Some restaurateurs still attempt massive concepts and glitz, but most diners are keener on charming little spots that serve affordable, adventurous food and build up crowds of loyal regulars. These new restaurants are less about dressed-up pretense and more about neighborhood comfort.
In other words, everybody’s finally catching up with Nova.
The diner on West Davis Street has been a bustling favorite of Oak Cliff residents for just over nine years. It’s so casual that it feels like a relief from the rest of the restaurant world. Honestly, isn’t it nice to eat at a place where the employees aren’t told to wear uniforms?
There can’t be too many restaurants anywhere that use jerk seasoning, bake pizzas and serve bowls of pho.
Even on one plate, the cultures can collide: My table recently got served koftas, the Middle Eastern meatballs, served with tzatziki — only the meatballs were made with goat and Caribbean flavorings, including crumbles of raisin ($17). The meat had been overworked to a thick firmness, but I liked the flavors jousting across the plate.
Diners who want to leave their passports behind have a clear house favorite: the chicken fried pork loin ($18). It’s blessed with sausage gravy, lumpy mashed potatoes and a thickly battered exterior that comes out deeply golden. There’s something about fried foods with that darker hue. It’s a better pork vehicle than the chop, which is cut up into medallions and overcooked over collard greens and grits ($27).
First, grab some smoked salmon potato skins for the table ($10). Potato skins haven’t been trendy in about 15 years, and my tablemates stared at me and asked, “Potato skins?” But they’re still delicious, especially when they’re just barely crispy and topped with morsels of smoked salmon, dollops of horseradish-infused crème fraîche, scallions and bacon bits. Not “real” slices of bacon. Bacon bits. Only in Oak Cliff could the deli counter meet the loaded potato.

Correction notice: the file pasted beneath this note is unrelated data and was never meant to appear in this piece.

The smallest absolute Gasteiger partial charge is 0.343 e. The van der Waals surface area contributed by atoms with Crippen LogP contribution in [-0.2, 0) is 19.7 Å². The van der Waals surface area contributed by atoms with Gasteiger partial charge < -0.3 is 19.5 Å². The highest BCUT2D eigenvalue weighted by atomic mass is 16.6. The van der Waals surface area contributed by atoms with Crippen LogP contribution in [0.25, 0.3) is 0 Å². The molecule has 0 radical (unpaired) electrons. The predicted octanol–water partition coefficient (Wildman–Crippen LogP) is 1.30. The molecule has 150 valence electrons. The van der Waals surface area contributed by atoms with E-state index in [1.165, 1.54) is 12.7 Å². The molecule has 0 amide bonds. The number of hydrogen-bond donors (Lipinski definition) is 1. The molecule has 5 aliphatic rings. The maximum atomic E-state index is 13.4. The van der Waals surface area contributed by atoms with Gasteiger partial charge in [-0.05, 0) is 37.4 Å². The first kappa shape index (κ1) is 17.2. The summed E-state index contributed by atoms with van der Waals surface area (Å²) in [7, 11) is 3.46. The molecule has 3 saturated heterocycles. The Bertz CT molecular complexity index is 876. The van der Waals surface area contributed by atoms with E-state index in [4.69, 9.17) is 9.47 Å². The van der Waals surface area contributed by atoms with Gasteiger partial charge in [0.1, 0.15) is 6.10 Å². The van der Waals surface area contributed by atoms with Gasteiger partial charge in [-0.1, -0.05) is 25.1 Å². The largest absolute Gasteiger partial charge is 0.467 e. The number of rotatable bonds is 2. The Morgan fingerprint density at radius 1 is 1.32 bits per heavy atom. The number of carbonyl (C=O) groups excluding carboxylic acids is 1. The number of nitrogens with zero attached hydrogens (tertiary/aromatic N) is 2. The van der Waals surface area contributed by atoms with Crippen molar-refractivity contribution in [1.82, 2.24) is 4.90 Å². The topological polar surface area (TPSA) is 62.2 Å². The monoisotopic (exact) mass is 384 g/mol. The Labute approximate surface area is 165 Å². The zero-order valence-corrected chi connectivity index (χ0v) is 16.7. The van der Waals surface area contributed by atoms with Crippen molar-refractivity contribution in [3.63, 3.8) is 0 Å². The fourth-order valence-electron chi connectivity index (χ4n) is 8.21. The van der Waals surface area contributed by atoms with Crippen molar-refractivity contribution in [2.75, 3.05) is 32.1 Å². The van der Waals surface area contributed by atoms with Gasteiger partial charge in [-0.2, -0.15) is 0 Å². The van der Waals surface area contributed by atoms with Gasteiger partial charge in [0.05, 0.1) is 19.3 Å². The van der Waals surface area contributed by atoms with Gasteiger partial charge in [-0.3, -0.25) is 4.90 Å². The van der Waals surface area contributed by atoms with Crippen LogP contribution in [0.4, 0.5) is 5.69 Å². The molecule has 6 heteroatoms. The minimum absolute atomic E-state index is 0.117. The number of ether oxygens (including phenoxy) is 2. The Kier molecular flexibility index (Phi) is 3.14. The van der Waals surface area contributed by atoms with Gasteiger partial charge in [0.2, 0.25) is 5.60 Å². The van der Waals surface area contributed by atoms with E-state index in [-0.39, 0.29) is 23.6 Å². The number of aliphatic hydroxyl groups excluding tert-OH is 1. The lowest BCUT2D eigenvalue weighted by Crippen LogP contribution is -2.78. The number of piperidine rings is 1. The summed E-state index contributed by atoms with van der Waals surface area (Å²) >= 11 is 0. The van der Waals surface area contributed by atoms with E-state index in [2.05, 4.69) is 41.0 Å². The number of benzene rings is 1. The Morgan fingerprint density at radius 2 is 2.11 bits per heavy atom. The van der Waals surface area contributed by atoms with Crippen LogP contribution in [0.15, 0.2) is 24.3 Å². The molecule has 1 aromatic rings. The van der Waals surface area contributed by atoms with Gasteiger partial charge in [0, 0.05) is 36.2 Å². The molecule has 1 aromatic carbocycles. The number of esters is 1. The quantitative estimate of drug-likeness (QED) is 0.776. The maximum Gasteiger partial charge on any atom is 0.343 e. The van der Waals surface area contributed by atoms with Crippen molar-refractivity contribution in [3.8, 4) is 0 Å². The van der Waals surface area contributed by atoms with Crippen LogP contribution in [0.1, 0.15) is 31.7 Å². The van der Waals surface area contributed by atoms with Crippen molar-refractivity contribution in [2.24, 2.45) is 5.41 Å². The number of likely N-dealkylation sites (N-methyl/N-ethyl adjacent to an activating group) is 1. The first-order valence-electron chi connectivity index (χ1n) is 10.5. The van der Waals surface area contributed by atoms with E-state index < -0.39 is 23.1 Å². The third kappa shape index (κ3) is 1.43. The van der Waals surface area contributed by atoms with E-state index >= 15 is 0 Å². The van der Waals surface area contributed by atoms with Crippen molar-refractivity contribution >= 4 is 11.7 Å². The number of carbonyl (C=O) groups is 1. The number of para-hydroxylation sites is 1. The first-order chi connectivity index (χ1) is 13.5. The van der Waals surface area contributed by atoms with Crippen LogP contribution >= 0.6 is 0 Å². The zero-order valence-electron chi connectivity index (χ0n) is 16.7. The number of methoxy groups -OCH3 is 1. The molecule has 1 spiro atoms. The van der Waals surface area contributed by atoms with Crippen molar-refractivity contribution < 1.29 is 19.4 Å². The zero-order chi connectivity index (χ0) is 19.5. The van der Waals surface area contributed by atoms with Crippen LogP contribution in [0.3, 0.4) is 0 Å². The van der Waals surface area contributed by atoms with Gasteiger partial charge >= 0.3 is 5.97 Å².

Nova’s shrimp and grits should be designated a tourist attraction ($15). Although Spigner is an expert on South Carolina food traditions, with a book to his credit, these shrimp and grits take Louisiana as a starting point. They’re slathered in a rich, brown gravy that, with the help of andouille sausage, tastes like it’s been simmering in a pot on a bayou for four or five hours, tended by someone’s grandmother. The portion has more shrimp than most people can eat. It’s marvelous.
Of course, reviewing the food at Nova is almost beside the point. Its attractions go beyond that: the cocktails which are often discounted to $6, the big bike racks in one of Dallas’ most bike-friendly neighborhoods, the service dogs lounging on the patio, the old-school diner decorations.
That same server then brought us a bowl of crab claws steamed a little too long in a rich broth of seafood stock, corn, cilantro and Spanish chorizo ($17). To help us share the appetizer, she gave us each a tiny plate. I have never eaten broth off a plate before, and hope not to do so in the future.
The restaurant revolution taking place around us in Dallas is a revolution of neighborhoods.
Our city’s chefs are staking themselves to their blocks, expressing their area’s identity, whether that identity is laid-back, scrappy or comfortably moneyed. Our chefs are expressing their ambitions differently, too, seeking a new balance between sophistication and comfort.
Nova, 1417 W. Davis St. (Oak Cliff). 214-484-7123, novadallas.com. Open 4 p.m.-2 a.m. Monday through Friday, 11 a.m.-2 a.m. Saturday and Sunday.